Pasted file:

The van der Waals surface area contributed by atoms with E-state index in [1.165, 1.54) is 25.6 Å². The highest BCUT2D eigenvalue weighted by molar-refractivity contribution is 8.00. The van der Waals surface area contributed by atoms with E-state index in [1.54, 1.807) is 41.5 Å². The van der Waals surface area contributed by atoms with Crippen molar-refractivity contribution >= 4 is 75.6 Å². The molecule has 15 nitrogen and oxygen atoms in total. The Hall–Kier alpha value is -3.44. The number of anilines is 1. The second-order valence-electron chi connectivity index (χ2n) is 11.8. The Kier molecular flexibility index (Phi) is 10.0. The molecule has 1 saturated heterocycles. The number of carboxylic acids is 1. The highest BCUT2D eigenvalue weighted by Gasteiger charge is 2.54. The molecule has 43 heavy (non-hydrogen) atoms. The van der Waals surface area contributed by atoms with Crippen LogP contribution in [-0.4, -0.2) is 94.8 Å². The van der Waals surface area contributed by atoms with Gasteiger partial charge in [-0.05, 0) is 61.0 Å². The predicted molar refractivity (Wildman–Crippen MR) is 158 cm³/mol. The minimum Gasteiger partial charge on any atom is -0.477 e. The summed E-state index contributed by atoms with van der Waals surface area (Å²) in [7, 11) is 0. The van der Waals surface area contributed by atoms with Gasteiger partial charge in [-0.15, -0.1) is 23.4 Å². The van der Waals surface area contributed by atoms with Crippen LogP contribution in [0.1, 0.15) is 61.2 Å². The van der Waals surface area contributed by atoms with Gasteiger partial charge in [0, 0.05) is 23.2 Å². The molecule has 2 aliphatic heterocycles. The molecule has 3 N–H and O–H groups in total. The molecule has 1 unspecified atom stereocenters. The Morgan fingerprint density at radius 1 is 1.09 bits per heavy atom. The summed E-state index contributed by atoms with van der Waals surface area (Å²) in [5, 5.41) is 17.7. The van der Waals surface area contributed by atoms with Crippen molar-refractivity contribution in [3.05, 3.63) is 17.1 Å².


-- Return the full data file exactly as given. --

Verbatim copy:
The van der Waals surface area contributed by atoms with E-state index in [1.165, 1.54) is 25.6 Å². The highest BCUT2D eigenvalue weighted by molar-refractivity contribution is 8.00. The van der Waals surface area contributed by atoms with E-state index in [1.54, 1.807) is 41.5 Å². The van der Waals surface area contributed by atoms with Crippen molar-refractivity contribution >= 4 is 75.6 Å². The molecule has 15 nitrogen and oxygen atoms in total. The Hall–Kier alpha value is -3.44. The number of anilines is 1. The second-order valence-electron chi connectivity index (χ2n) is 11.8. The Kier molecular flexibility index (Phi) is 10.0. The molecule has 1 saturated heterocycles. The number of carboxylic acids is 1. The highest BCUT2D eigenvalue weighted by Gasteiger charge is 2.54. The molecule has 43 heavy (non-hydrogen) atoms. The van der Waals surface area contributed by atoms with Crippen LogP contribution in [-0.4, -0.2) is 94.8 Å². The van der Waals surface area contributed by atoms with Gasteiger partial charge in [-0.05, 0) is 61.0 Å². The predicted molar refractivity (Wildman–Crippen MR) is 158 cm³/mol. The minimum Gasteiger partial charge on any atom is -0.477 e. The summed E-state index contributed by atoms with van der Waals surface area (Å²) in [7, 11) is 0. The van der Waals surface area contributed by atoms with Gasteiger partial charge in [-0.15, -0.1) is 23.4 Å². The van der Waals surface area contributed by atoms with Crippen LogP contribution in [0.1, 0.15) is 61.2 Å². The van der Waals surface area contributed by atoms with Gasteiger partial charge in [0, 0.05) is 23.2 Å². The molecule has 2 aliphatic heterocycles. The molecule has 3 N–H and O–H groups in total. The molecule has 1 unspecified atom stereocenters. The Morgan fingerprint density at radius 1 is 1.09 bits per heavy atom. The summed E-state index contributed by atoms with van der Waals surface area (Å²) in [5, 5.41) is 17.7. The van der Waals surface area contributed by atoms with Crippen molar-refractivity contribution in [3.05, 3.63) is 17.1 Å².